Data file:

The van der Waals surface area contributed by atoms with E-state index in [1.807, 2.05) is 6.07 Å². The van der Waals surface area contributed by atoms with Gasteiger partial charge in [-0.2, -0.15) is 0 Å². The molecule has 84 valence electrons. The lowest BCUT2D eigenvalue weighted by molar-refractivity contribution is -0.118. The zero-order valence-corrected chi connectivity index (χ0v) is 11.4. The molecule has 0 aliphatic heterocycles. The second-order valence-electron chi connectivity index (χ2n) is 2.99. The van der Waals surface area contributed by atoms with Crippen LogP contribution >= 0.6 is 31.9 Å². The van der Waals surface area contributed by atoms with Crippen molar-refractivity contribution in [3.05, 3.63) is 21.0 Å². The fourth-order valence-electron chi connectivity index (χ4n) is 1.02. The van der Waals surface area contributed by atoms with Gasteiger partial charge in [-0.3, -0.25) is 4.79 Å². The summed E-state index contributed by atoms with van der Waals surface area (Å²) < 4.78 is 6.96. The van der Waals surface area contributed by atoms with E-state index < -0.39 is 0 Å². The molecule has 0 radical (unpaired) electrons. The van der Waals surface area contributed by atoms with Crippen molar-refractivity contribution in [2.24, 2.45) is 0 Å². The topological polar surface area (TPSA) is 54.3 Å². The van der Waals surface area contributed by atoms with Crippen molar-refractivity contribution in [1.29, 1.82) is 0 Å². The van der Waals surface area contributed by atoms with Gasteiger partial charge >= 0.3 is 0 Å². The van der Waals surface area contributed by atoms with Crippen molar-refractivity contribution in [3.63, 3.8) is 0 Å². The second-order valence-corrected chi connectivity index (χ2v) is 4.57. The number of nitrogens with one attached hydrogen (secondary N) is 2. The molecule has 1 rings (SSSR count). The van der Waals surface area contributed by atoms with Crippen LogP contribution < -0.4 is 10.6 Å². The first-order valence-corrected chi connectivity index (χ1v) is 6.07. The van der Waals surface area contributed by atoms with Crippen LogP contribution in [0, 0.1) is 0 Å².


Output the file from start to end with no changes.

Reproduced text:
The van der Waals surface area contributed by atoms with E-state index in [1.807, 2.05) is 6.07 Å². The van der Waals surface area contributed by atoms with Gasteiger partial charge in [-0.2, -0.15) is 0 Å². The molecule has 84 valence electrons. The lowest BCUT2D eigenvalue weighted by molar-refractivity contribution is -0.118. The zero-order valence-corrected chi connectivity index (χ0v) is 11.4. The molecule has 0 aliphatic heterocycles. The second-order valence-electron chi connectivity index (χ2n) is 2.99. The van der Waals surface area contributed by atoms with Crippen LogP contribution >= 0.6 is 31.9 Å². The van der Waals surface area contributed by atoms with Crippen molar-refractivity contribution in [3.05, 3.63) is 21.0 Å². The fourth-order valence-electron chi connectivity index (χ4n) is 1.02. The van der Waals surface area contributed by atoms with Gasteiger partial charge in [-0.3, -0.25) is 4.79 Å². The summed E-state index contributed by atoms with van der Waals surface area (Å²) < 4.78 is 6.96. The van der Waals surface area contributed by atoms with E-state index < -0.39 is 0 Å². The molecule has 0 radical (unpaired) electrons. The van der Waals surface area contributed by atoms with Crippen molar-refractivity contribution in [2.24, 2.45) is 0 Å². The topological polar surface area (TPSA) is 54.3 Å². The van der Waals surface area contributed by atoms with Crippen molar-refractivity contribution in [1.29, 1.82) is 0 Å². The van der Waals surface area contributed by atoms with Gasteiger partial charge >= 0.3 is 0 Å². The van der Waals surface area contributed by atoms with Crippen molar-refractivity contribution in [3.63, 3.8) is 0 Å². The second-order valence-corrected chi connectivity index (χ2v) is 4.57. The number of nitrogens with one attached hydrogen (secondary N) is 2. The molecule has 1 rings (SSSR count). The van der Waals surface area contributed by atoms with Crippen LogP contribution < -0.4 is 10.6 Å². The first-order valence-corrected chi connectivity index (χ1v) is 6.07. The van der Waals surface area contributed by atoms with Crippen LogP contribution in [0, 0.1) is 0 Å².